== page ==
January 19, 2019

Winter Reading Review

Recently finished the book Mile-High Missionary: A Jungle Pilot's Memoir, by Jim Manley and Design for Hackers: Reverse Engineering Beauty, by David Kadavy. And have started a few others, such as the 14 book fantasy series, The wheel of time, with book one, the Eye of the World, by Robert Jordan.
I've read most of True Community, by Jerry Bridges. I enjoyed The Complete Royal Families of Ancient Egypt, by Aidan Dodson. I was rather disappointed by After Acts: Exploring the Lives and Legends of the Apostles, by Bryan Litfin. I enjoyed both History of the Persian Empire, by A.T. Olmstead, and The Course of French History, by Pierre Goubert, though I wish it covered pre A.D. 900 era.
I have a few books to work through, Created for Worship: From Genesis to Revelation to You, by Noel Due, Oxford World Classics version of the Complete works of Francis Bacon, and Sermon on the Mount and Human Flourishing by Jonathan Pennington. And am re-reading Men at Arms by Terry Pratchett.

November 19, 2018

Slow Motion Yergacheffe

Continuing on in the popcorn coffee roasting method, here is a slow motion video of some Ethiopian Yergacheffe being roasted.

November 18, 2018

Some books of the last year

Some historical fiction comedy, Dodger by the late Terry Pratchett. Some fantastical reading, The Black Elfstone, the Skaar Invasion, as well as re-reading the The Sword of Shannara Trilogy, by Terry Brooks. An interesting read, as I have a small un-credited cameo in the book, Baba's Love, by my cousins, Bill and Cristy Millington. I've been re-reading Hitchhiker's guide to the Galaxy, by Douglas Adams. I read the science fiction, The Diamond Age: Or, a Young Lady's Illustrated Primer, by Neal Stephenson. And those were among the plethora of books, articles, and commentaries that I consulted, referenced, or otherwise osmosized for researching and writing a ThM thesis (books like Resurrection, Immortality, and Eternal Life in Intertestamental Judaism and Early Christianity, by George W. E. Nickelsburg). Currently reading Autobiography of a Yogi, by Paramahansa Yogananda.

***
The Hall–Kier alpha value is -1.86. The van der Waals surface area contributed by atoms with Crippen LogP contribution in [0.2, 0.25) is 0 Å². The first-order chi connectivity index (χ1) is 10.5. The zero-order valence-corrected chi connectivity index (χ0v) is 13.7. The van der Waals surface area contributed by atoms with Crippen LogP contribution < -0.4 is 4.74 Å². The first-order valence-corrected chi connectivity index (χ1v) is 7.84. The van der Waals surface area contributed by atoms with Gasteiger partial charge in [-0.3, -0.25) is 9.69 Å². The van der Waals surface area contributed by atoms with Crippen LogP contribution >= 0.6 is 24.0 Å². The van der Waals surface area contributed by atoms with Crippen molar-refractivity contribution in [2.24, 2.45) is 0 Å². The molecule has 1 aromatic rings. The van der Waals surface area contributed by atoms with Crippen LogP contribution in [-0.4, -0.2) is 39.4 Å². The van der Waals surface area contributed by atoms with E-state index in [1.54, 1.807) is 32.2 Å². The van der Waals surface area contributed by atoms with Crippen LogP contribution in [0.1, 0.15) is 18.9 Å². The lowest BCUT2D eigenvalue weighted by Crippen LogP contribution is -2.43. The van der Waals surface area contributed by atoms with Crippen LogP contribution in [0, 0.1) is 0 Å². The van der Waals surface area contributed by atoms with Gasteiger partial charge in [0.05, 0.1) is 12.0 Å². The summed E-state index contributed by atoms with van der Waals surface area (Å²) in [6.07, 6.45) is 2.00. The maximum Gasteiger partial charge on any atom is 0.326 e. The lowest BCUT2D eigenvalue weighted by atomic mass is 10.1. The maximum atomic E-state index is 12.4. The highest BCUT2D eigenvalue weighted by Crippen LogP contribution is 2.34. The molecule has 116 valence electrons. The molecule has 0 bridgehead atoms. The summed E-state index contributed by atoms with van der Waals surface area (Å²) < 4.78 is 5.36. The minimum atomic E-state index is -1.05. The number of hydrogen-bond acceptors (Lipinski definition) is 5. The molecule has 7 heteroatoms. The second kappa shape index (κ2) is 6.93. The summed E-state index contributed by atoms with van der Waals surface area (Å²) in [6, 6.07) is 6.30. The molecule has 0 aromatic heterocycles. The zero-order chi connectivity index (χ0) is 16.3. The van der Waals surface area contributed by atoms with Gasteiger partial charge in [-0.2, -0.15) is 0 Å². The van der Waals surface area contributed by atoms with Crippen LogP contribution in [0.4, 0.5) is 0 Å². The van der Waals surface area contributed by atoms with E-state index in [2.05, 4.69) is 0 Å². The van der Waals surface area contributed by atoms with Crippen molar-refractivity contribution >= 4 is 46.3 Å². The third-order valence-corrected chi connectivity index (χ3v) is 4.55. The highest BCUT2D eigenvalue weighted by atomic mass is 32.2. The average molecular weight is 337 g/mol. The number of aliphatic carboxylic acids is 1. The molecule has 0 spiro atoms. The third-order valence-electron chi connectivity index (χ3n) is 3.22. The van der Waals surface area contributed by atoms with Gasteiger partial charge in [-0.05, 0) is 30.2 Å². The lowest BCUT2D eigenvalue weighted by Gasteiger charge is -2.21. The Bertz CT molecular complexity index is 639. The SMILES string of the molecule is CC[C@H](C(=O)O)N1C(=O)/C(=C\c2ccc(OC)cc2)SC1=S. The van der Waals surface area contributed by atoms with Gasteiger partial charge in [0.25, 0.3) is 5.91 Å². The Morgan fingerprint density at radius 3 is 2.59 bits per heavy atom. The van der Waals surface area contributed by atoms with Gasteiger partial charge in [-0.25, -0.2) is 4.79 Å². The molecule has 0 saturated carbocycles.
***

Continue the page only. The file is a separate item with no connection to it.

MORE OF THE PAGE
November 17, 2018

Good News

📜 Some mostly developed theological thoughts on the good news and associated terms 📜

In the New Testament, there is a wordgroup εὐαγγέλιον, that corresponds to the noun 'good news.'  There is also a verbal form, εὐαγγελίζω, that presents the verbal idea of 'sharing/delivering good news.'  It can take different tenses and voices.

July 30, 2018

Popper Roasted Coffee

I have a friend at work who uses popcorn poppers to roast coffee. So, after hearing about his adventures, I stopped by the thrift store and found a suitable popcorn popper. I then stopped by a local Roastery and picked up some green Ethiopian coffee. They were our of Yergacheffe and Harrar, but did have some Sidamo.

Fresh roasted coffee has arrived. It's a fun new perspective of the beany beverage.

May 12, 2018

Coffee Rant - Peruvian Pour Over

In 2010, Melissa and I went to Costa Rica with Mission Aviation Fellowship. While we were there, we had dinner with a friend who was staying with a family from Peru. They served us excellently prepared ceviche.

As well, they offered us some pour over coffee. As you can see the pour over devices in Costa Rica are a bit more rustic than the ones you might find in the Pacific Northwest these days.

The Perils of Home Automation: Invasion of the Birds

Once upon a time in 2009, we had some pet cats. On occasion, we would venture off on some adventure. Being good cat owners, we wanted to make sure our furry feline friends stayed well fed, and out of trouble.

To that end, I constructed an automatic cat food dispenser. It was constructed out of a discard water pipe end, a rotisserie motor, a round hair brush, and a bowling ball. And given a coat of grey paint.

The cat food would be put in the top area of the dispenser, waiting for the rotisserie motor to slowly churn the food onto a waiting plate below. The dropping cat food would make a plinking noise on the glass plate, letting our cats know that food had arrived.

However, after a while, the cats got lazy, and perhaps overfed, and were not eating the food right away. So the neighborhood birds moved in, to help with the cat food.

I viewed this as a problem, and decided a bit of home automation may solve the invasion of the magpies. I added a motion detector on our pergola slightly away from the house (and the cat food feeder), pointed downward. When triggered, the motion detector would activate the sprinklers near the house. This area had mint and various flowers growing in it. It worked to scare the birds away.

A few weeks later, we headed out of town. Before we left town, we had friends over for a backyard barbecue, and they remarked about some of the mind growing in our backyard, near the patio.

Before we left town, we had told them to stop by and grab a patch of mint as a starter. Now that we were out of town, they were out on a bike ride. As they were in the area, they decided to stop by and grab the mint.

They wheeled their bikes into the back yard, and proceeded to cut out a patch of mint. However, the mint they selected was directly below the motion detector, so their efforts were complicated by the sprinklers turning on several times. Eventually they got their mint starter.

Later that day, a hundred miles away, I checked the automation logging and saw that the backyard bird invasion had begun. The birds had been furiously setting off of the motion detection for about 25 minutes.

Only later did the truth of the tale become evident.